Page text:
The Virtual Reference Desk Project identified a set of quality characteristics for AskA services in 1997, which were later revised as a working set of standards for organizations participating in the VRD Network. The standards, offered at varying levels of membership to accommodate different types of services, are based on eleven quality characteristics (Kasowitz, Bennett, and Lankes, 2000). Development and assessment of measures and quality standards for digital reference services is the focus of a current research study sponsored in part by OCLC (Online Computer Library Center, Inc.) and the Digital Library Federation (McClure and Lankes, 2001).
Standards development for digital reference technology includes specifications for expressing, sharing and storing data captured in digital reference transactions (i.e., question-answer exchanges). Two standards-setting efforts have begun to address these issues. Question Interchange Profile (QuIP) is a threaded data format using metadata to maintain, track, and store digital reference servicesí questions and answers in a consistent manner. QuIP also allows for the development of a shared knowledge base of servicesí question and answer sets, and aids in balancing question loads among services (Lankes, 1999; Lankes, 2001). KnowledgeBit (KBIT) is a common, standard data format for the management of reference transactions (Butler, 2001).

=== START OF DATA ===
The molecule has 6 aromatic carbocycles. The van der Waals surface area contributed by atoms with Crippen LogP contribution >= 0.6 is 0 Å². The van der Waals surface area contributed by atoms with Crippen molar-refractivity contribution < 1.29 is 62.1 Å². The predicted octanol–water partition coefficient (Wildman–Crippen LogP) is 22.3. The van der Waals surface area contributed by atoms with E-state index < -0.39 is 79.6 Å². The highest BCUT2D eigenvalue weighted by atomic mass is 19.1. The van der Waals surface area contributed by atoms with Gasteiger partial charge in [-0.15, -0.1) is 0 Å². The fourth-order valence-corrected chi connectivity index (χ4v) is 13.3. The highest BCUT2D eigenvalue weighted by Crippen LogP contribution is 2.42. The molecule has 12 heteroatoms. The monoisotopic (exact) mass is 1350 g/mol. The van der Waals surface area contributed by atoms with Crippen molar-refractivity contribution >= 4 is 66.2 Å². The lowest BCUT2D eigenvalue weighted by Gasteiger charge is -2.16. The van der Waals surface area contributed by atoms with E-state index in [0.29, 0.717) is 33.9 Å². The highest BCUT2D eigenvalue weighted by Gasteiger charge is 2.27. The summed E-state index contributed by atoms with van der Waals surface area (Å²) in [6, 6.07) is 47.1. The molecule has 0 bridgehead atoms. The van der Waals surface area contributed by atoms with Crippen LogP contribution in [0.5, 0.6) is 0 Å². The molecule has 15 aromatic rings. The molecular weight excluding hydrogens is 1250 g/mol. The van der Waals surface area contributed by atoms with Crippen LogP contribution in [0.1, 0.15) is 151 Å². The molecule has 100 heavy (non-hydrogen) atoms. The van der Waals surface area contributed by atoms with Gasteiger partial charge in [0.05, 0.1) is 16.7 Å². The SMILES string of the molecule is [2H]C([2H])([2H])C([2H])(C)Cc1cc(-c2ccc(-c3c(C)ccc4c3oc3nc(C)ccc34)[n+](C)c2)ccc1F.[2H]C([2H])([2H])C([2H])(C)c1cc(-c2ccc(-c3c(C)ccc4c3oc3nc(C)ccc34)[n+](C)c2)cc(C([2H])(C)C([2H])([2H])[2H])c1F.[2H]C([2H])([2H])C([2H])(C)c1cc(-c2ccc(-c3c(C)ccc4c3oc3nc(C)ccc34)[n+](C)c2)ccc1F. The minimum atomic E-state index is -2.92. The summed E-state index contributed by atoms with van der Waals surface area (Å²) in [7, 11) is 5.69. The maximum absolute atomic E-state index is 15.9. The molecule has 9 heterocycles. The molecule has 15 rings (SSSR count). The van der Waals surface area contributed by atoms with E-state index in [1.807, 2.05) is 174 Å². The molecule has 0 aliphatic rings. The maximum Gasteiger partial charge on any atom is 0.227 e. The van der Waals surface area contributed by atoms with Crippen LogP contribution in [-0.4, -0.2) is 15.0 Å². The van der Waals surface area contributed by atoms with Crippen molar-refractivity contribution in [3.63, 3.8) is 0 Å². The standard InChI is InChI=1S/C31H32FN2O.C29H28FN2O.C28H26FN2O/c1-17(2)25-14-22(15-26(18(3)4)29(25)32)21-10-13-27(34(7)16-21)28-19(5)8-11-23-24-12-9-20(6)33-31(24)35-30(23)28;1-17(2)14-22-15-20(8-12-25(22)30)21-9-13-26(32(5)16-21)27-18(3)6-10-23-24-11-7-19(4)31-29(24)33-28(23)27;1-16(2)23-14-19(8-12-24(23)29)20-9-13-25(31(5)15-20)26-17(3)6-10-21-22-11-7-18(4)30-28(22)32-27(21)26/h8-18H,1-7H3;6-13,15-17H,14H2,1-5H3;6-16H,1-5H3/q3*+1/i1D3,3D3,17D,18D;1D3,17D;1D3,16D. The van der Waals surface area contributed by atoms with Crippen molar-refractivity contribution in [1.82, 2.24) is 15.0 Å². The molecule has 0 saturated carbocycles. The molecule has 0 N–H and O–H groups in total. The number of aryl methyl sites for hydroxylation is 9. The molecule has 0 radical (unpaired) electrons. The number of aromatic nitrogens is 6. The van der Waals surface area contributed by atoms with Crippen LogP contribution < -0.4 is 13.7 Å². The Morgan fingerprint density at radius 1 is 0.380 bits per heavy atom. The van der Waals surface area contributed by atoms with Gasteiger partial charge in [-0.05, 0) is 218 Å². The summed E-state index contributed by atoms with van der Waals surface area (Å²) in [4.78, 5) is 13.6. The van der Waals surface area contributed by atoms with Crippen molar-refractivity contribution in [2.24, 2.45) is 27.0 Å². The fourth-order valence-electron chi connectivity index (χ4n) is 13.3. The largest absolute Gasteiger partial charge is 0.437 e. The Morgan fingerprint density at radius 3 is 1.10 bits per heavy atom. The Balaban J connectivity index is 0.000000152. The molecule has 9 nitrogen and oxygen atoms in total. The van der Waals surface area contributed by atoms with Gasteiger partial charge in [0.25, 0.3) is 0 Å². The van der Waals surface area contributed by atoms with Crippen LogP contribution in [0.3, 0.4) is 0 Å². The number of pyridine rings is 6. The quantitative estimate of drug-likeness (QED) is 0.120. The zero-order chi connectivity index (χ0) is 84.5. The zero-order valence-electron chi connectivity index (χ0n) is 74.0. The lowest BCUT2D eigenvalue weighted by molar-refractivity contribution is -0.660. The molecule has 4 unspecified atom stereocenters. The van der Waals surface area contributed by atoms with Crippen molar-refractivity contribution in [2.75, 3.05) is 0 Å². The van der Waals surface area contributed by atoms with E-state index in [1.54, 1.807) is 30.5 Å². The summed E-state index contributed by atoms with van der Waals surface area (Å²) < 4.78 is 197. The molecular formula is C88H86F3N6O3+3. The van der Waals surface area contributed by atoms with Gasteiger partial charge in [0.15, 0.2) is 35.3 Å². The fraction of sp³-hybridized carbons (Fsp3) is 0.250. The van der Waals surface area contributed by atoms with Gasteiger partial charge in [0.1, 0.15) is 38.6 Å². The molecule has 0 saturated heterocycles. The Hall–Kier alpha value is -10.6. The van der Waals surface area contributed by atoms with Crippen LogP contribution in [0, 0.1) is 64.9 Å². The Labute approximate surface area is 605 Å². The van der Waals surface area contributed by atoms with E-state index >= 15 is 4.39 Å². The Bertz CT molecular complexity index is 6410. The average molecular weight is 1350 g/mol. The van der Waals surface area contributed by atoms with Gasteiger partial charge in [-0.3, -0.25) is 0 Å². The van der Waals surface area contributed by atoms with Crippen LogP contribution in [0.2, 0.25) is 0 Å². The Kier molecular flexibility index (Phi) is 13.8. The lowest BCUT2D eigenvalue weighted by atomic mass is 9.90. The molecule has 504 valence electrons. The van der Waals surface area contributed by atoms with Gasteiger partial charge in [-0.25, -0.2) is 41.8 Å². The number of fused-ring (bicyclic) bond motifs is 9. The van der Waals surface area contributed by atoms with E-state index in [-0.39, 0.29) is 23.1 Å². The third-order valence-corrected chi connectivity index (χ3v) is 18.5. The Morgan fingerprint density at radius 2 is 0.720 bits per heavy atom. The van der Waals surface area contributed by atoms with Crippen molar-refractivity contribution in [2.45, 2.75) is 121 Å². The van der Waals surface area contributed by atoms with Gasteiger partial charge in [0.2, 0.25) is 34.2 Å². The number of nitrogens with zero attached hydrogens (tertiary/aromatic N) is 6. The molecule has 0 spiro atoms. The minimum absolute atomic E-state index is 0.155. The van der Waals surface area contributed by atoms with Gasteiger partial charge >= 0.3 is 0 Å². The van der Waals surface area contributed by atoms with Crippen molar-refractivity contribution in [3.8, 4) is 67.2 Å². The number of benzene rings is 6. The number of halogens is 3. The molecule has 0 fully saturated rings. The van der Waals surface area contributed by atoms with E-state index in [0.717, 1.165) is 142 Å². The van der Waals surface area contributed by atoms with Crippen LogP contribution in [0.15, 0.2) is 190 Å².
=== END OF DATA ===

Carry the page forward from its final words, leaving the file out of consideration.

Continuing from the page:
More work needs to be done before those providing and supporting digital reference services will formally adopt such standards. However, as more libraries and organizations provide digital reference service and face issues regarding technology, procedure, and partnerships, these and other standards efforts will lead digital reference services into the future.
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About the Author
Abby S. Kasowitz, MLS, is Coordinator of the Virtual Reference Desk (VRD) Project, a project of the U.S. Department of Education, operated at the ERIC Clearinghouse on Information & Technology. She is co-author of the AskA Starter Kit: How to Build and Maintain Digital Reference Services and co-editor of Digital Reference Service in the New Millennium and Facets of Digital Reference. Kasowitz assists organizations in building digital reference services and organizes the annual VRD conference, an international conference on Internet-based reference service for library and information professionals.